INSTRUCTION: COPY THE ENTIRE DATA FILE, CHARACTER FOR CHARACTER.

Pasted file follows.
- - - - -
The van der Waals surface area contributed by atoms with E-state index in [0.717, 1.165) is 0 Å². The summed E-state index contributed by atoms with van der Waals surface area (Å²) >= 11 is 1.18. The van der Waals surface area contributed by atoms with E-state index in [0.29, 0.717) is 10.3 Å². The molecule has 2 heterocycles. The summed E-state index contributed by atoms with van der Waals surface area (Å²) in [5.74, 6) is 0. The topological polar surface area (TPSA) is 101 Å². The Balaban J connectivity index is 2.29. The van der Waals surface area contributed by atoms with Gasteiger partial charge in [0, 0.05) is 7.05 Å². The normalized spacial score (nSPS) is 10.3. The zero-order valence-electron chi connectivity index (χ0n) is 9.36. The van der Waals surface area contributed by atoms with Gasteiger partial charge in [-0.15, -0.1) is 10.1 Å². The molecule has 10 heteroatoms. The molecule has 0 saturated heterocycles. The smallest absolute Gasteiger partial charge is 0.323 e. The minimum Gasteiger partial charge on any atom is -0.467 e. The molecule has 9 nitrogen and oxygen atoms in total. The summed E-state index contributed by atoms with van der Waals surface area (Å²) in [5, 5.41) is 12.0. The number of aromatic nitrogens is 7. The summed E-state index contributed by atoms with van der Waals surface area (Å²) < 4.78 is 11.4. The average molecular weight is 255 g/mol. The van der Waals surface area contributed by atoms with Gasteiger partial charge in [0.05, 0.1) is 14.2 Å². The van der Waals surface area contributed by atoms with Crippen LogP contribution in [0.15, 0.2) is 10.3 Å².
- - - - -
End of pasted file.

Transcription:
The van der Waals surface area contributed by atoms with E-state index in [0.717, 1.165) is 0 Å². The summed E-state index contributed by atoms with van der Waals surface area (Å²) >= 11 is 1.18. The van der Waals surface area contributed by atoms with E-state index in [0.29, 0.717) is 10.3 Å². The molecule has 2 heterocycles. The summed E-state index contributed by atoms with van der Waals surface area (Å²) in [5.74, 6) is 0. The topological polar surface area (TPSA) is 101 Å². The Balaban J connectivity index is 2.29. The van der Waals surface area contributed by atoms with Gasteiger partial charge in [0, 0.05) is 7.05 Å². The normalized spacial score (nSPS) is 10.3. The zero-order valence-electron chi connectivity index (χ0n) is 9.36. The van der Waals surface area contributed by atoms with Gasteiger partial charge in [-0.15, -0.1) is 10.1 Å². The molecule has 10 heteroatoms. The molecule has 0 saturated heterocycles. The smallest absolute Gasteiger partial charge is 0.323 e. The minimum Gasteiger partial charge on any atom is -0.467 e. The molecule has 9 nitrogen and oxygen atoms in total. The summed E-state index contributed by atoms with van der Waals surface area (Å²) in [5, 5.41) is 12.0. The number of aromatic nitrogens is 7. The summed E-state index contributed by atoms with van der Waals surface area (Å²) < 4.78 is 11.4. The average molecular weight is 255 g/mol. The van der Waals surface area contributed by atoms with Gasteiger partial charge in [0.05, 0.1) is 14.2 Å². The van der Waals surface area contributed by atoms with Crippen LogP contribution in [0.15, 0.2) is 10.3 Å².